The action type ConfirmAccountAction is not shown here, for brevity. See the Features and Actions guide for full details.

Of course you can easily perform this same action from code in your app if required:

UserAccountManagementFeature.confirmAccount.perform(withInput: confirmationToken, presenter: presenter)

If you need to, you can create URLs that link to these mapped actions using Flint.linkCreator.

See the programming guide for Routes for more details.

Automatic Handoff and Siri Suggestions support

Apple’s NSUserActivity is used extensively for telling the system what the user is currently doing, to integrate Handoff between devices Siri app suggestions, some Spotlight Search integration as well as deep linking. All too often people don’t implement this, because of the challenges of executing arbitrary actions in your app when the user chooses an activity.

Flint can do this automatically for you, with zero effort if your Action also supports URL routes.

import FlintCore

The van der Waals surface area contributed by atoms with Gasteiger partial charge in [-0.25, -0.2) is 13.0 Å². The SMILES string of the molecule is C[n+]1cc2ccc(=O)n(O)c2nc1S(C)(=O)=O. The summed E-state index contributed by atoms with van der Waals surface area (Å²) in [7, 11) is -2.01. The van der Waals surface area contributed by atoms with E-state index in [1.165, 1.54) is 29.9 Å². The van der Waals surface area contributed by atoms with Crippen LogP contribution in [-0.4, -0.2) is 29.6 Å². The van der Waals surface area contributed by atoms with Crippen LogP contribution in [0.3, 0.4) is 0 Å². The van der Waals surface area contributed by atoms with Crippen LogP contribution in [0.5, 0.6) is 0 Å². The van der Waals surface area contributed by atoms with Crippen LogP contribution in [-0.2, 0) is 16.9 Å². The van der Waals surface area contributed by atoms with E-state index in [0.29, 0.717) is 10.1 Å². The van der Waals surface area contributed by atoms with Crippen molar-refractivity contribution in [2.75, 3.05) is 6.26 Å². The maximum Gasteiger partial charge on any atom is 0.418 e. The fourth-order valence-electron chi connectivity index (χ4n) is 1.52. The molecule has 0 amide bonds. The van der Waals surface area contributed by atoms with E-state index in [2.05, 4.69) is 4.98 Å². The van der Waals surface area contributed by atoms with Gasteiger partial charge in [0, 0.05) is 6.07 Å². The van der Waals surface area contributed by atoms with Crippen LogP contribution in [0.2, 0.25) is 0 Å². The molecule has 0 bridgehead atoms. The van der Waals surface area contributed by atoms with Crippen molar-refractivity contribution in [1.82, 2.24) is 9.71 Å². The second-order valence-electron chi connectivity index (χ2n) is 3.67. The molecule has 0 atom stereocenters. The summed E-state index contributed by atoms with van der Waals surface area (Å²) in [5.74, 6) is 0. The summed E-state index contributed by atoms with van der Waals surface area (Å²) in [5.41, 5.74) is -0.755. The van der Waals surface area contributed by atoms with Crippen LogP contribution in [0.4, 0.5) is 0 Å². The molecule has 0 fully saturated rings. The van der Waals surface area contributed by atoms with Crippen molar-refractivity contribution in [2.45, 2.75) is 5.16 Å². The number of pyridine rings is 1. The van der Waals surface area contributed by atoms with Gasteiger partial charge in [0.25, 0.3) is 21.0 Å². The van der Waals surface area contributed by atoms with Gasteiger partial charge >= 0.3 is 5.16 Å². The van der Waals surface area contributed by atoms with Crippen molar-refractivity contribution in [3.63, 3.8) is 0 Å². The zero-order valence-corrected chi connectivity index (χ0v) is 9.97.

final class DocumentOpenAction: Action {
    typealias InputType = DocumentRef
    typealias PresenterType = DocumentPresenter

    static var description = "Open a document"

    // 💥 Just tell Flint what activity types to use
    static var activityEligibility: Set<ActivityEligibility> = [.perform, .handoff]

    static func perform(context: ActionContext<DocumentRef>,
                        presenter: DocumentPresenter, 
                        completion: Complettion) -> Completion.Status {
        // … do the work
    }
}

This is all you have to do, aside from add NSUserActivityTypes to your Info.plist and list the activity IDs automatically generated by Flint.

You can of course customise the attributes of the NSUserActivity if you want to, by defining a prepare(activity:for:) function. See the Activities guide.

See the programming guide for Activities for more details.

Track analytics events when users do things

Most apps end up having to do some kind of analytics reporting to get an idea of what your users are actually doing. An analytics event is typically an event ID and a dictionary of keys and values. Flint makes emitting these easy and consistent, using any analytics service you want. Even your own home-spun backend.